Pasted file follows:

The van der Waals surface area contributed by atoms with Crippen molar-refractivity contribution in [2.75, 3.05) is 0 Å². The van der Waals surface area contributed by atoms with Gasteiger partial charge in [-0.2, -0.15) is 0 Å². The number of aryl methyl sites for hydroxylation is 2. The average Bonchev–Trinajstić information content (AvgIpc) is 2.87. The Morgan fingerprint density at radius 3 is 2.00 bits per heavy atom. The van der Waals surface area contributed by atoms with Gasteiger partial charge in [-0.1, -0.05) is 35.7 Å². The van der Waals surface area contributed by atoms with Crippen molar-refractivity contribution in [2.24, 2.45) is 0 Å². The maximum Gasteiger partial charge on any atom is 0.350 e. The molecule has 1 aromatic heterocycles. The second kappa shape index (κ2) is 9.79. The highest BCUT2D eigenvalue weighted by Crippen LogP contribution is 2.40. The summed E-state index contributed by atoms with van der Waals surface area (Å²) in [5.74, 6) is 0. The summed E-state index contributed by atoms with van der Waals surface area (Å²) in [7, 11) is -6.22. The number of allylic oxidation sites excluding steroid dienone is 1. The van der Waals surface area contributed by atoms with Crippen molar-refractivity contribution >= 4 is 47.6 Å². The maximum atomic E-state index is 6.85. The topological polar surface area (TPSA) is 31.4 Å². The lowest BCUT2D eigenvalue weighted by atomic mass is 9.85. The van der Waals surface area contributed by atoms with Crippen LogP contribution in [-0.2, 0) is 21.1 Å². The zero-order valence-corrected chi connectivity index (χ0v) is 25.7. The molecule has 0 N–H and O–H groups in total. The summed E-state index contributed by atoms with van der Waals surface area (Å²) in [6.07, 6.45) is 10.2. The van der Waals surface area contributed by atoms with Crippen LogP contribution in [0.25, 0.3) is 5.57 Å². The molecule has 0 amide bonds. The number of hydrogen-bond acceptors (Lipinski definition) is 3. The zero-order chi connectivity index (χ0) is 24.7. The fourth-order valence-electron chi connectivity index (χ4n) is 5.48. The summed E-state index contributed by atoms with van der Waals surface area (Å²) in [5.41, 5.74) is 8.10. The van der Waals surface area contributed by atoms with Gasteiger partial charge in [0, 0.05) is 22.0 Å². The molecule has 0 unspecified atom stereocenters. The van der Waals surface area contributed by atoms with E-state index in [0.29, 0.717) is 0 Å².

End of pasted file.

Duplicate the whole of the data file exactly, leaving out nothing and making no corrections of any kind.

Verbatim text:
The van der Waals surface area contributed by atoms with Crippen molar-refractivity contribution in [2.75, 3.05) is 0 Å². The van der Waals surface area contributed by atoms with Gasteiger partial charge in [-0.2, -0.15) is 0 Å². The number of aryl methyl sites for hydroxylation is 2. The average Bonchev–Trinajstić information content (AvgIpc) is 2.87. The Morgan fingerprint density at radius 3 is 2.00 bits per heavy atom. The van der Waals surface area contributed by atoms with Gasteiger partial charge in [-0.1, -0.05) is 35.7 Å². The van der Waals surface area contributed by atoms with Crippen molar-refractivity contribution in [2.24, 2.45) is 0 Å². The maximum Gasteiger partial charge on any atom is 0.350 e. The molecule has 1 aromatic heterocycles. The second kappa shape index (κ2) is 9.79. The highest BCUT2D eigenvalue weighted by Crippen LogP contribution is 2.40. The summed E-state index contributed by atoms with van der Waals surface area (Å²) in [5.74, 6) is 0. The summed E-state index contributed by atoms with van der Waals surface area (Å²) in [7, 11) is -6.22. The number of allylic oxidation sites excluding steroid dienone is 1. The van der Waals surface area contributed by atoms with Crippen molar-refractivity contribution >= 4 is 47.6 Å². The maximum atomic E-state index is 6.85. The topological polar surface area (TPSA) is 31.4 Å². The lowest BCUT2D eigenvalue weighted by atomic mass is 9.85. The van der Waals surface area contributed by atoms with Crippen LogP contribution in [-0.2, 0) is 21.1 Å². The zero-order valence-corrected chi connectivity index (χ0v) is 25.7. The molecule has 0 N–H and O–H groups in total. The summed E-state index contributed by atoms with van der Waals surface area (Å²) in [6.07, 6.45) is 10.2. The van der Waals surface area contributed by atoms with Crippen LogP contribution in [0.25, 0.3) is 5.57 Å². The molecule has 0 amide bonds. The number of hydrogen-bond acceptors (Lipinski definition) is 3. The zero-order chi connectivity index (χ0) is 24.7. The fourth-order valence-electron chi connectivity index (χ4n) is 5.48. The summed E-state index contributed by atoms with van der Waals surface area (Å²) in [5.41, 5.74) is 8.10. The van der Waals surface area contributed by atoms with Gasteiger partial charge in [0, 0.05) is 22.0 Å². The molecule has 0 unspecified atom stereocenters. The van der Waals surface area contributed by atoms with E-state index in [0.29, 0.717) is 0 Å².